New Jersey to enact 'millionaires tax,' as state revenue drops by $10 billion amid coronavirus

The Democrat-led state has agreed to raise the tax rate on residents making more than $1 million.

Updated: September 18, 2020 - 12:47pm

New Jersey lawmakers have agreed to adopt a "millionaires tax" to help ease the financial blow the coronavirus pandemic has delivered to the state's economy.

Democratic Gov. Phil Murphy on Thursday announced the plan, which will increase state taxes by almost 2% on income exceeding $1 million. Following the change, New Jersey will have one the highest state-tax rates on high-income earners.

"We do not hold any grudge at all against those who have been successful in life," Murphy said. "But in this unprecedented time, when so many middle-class families and others have sacrificed so much, now is the time to ensure that the wealthiest among us are also called to sacrifice."

State officials say the tax will impact about 16,500 New Jersey residents and about 19,100 nonresidents taxpayers. Officials anticipate the move will produce an estimated $390 million this year. Those making more than $1 million a year will see their tax rate rise from 8.75% to 10.75%. Individuals who earn more than $5 million annually were already being taxed at the 10.75% rate.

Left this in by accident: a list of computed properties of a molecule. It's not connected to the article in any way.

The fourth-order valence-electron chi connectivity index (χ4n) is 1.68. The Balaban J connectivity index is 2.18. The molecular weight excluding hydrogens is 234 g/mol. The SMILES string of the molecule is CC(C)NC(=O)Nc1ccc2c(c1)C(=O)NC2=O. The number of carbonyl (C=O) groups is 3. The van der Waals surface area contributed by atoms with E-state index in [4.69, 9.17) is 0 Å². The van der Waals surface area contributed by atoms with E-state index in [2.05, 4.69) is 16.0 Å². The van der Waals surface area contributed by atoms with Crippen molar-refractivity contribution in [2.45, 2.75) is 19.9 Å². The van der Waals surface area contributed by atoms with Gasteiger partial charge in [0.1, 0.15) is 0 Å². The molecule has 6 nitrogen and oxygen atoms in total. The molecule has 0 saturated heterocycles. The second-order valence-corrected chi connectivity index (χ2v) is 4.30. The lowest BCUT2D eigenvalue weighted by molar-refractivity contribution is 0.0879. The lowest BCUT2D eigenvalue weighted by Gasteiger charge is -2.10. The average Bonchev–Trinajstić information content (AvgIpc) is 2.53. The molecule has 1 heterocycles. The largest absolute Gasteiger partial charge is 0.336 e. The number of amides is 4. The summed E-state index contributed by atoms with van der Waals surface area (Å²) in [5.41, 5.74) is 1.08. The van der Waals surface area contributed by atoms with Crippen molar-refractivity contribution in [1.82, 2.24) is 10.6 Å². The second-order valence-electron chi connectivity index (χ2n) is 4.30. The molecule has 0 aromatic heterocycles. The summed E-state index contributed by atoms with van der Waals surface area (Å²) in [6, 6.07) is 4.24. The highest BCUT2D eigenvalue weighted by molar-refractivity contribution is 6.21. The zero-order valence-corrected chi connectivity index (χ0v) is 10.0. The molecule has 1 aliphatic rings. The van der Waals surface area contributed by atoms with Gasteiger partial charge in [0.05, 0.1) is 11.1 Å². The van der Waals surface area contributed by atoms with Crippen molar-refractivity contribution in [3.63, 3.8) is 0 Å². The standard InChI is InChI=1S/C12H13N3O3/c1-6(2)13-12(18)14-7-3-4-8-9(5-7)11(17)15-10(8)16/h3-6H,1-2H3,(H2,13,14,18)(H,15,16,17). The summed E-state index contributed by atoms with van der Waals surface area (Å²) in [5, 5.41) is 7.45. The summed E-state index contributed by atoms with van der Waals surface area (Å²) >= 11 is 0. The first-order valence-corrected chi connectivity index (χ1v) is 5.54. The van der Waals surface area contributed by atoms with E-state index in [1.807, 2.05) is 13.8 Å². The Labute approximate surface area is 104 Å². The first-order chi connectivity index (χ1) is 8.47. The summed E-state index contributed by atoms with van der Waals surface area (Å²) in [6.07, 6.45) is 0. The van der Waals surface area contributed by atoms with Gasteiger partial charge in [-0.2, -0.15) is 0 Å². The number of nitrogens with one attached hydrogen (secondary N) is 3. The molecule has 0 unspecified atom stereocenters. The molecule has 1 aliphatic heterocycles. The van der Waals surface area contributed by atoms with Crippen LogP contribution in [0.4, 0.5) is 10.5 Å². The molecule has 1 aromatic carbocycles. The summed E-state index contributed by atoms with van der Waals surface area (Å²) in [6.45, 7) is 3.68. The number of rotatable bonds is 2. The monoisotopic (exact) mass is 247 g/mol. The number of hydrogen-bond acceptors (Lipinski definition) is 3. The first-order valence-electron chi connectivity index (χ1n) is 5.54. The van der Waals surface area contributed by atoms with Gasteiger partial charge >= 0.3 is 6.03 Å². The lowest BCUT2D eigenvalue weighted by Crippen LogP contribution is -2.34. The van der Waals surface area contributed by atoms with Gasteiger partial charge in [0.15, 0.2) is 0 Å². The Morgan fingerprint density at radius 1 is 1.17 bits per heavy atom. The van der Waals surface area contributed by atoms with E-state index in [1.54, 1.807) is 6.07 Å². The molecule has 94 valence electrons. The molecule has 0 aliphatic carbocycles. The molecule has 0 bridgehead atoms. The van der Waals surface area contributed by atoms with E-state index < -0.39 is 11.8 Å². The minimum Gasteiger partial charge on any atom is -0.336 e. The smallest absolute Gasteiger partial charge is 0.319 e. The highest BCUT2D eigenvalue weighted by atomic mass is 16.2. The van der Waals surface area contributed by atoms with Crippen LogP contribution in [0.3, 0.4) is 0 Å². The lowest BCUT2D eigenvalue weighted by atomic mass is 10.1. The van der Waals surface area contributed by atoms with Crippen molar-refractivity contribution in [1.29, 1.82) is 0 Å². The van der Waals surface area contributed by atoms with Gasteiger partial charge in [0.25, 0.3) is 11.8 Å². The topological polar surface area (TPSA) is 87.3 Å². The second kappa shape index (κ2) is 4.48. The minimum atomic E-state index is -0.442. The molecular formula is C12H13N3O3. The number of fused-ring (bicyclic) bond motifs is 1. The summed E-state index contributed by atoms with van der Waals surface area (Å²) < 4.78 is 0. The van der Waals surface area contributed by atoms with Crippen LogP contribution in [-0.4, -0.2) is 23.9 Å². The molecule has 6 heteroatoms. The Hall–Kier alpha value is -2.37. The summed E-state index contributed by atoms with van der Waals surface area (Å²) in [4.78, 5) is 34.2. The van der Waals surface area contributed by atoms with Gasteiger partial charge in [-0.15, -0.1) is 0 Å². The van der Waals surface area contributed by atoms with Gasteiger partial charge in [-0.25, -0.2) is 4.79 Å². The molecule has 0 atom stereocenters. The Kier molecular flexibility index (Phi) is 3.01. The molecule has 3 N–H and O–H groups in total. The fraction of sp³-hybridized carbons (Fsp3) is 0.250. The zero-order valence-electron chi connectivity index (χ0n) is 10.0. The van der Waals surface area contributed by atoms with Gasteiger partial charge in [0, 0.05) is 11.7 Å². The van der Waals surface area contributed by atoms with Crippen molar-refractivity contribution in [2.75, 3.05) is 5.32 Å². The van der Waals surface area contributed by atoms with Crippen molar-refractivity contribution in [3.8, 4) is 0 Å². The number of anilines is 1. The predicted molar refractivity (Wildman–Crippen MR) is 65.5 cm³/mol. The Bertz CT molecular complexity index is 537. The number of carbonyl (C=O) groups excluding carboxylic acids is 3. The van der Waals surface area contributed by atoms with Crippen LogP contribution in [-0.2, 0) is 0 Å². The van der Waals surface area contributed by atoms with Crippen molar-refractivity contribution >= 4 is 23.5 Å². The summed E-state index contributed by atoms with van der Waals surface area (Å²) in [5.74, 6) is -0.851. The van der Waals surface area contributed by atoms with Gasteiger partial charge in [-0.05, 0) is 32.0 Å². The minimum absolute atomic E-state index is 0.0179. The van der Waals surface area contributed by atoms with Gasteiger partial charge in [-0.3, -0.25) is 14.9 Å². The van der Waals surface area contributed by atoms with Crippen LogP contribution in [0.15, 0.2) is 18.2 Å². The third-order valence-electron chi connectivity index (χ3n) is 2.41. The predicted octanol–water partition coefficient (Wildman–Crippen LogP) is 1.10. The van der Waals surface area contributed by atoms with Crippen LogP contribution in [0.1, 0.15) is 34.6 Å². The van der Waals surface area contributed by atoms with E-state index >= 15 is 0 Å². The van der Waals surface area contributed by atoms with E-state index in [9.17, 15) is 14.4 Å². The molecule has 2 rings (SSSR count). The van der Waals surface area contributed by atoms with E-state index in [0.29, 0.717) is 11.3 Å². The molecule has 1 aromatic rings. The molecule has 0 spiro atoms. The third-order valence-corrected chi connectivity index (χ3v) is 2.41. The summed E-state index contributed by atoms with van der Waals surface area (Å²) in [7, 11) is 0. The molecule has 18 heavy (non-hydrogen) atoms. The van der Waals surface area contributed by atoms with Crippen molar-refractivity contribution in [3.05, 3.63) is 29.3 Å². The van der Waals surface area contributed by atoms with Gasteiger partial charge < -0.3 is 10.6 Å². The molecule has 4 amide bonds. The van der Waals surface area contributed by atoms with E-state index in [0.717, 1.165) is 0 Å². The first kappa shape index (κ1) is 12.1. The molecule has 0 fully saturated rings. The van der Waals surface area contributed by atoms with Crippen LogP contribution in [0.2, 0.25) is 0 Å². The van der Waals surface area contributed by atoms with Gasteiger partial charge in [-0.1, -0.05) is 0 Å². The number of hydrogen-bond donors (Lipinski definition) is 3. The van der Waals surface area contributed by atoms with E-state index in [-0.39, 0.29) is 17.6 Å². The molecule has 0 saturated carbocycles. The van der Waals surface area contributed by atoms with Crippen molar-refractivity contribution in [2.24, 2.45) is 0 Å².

As is the case with many states, New Jersey's projected state revenue has been hit hard by the pandemic, suffering an unexpected decline of about $10 billion. 

New Jersey is not the only state considering a tax increase on its wealthiest residents. California, Massachusetts, and New York have also mulled proposals to increase taxes as a way to offset revenue losses. 

State Republicans have warned that the increased tax rate will lead to an exodus of wealthy N.J. residents. Some business leaders have also called the move by Murphy, a former Goldman Sachs executive, a missed opportunity, arguing that in a time when companies and high-earning individuals are looking to leave New York in favor of suburban settings, the new tax rate will push them to look beyond neighboring N.J.

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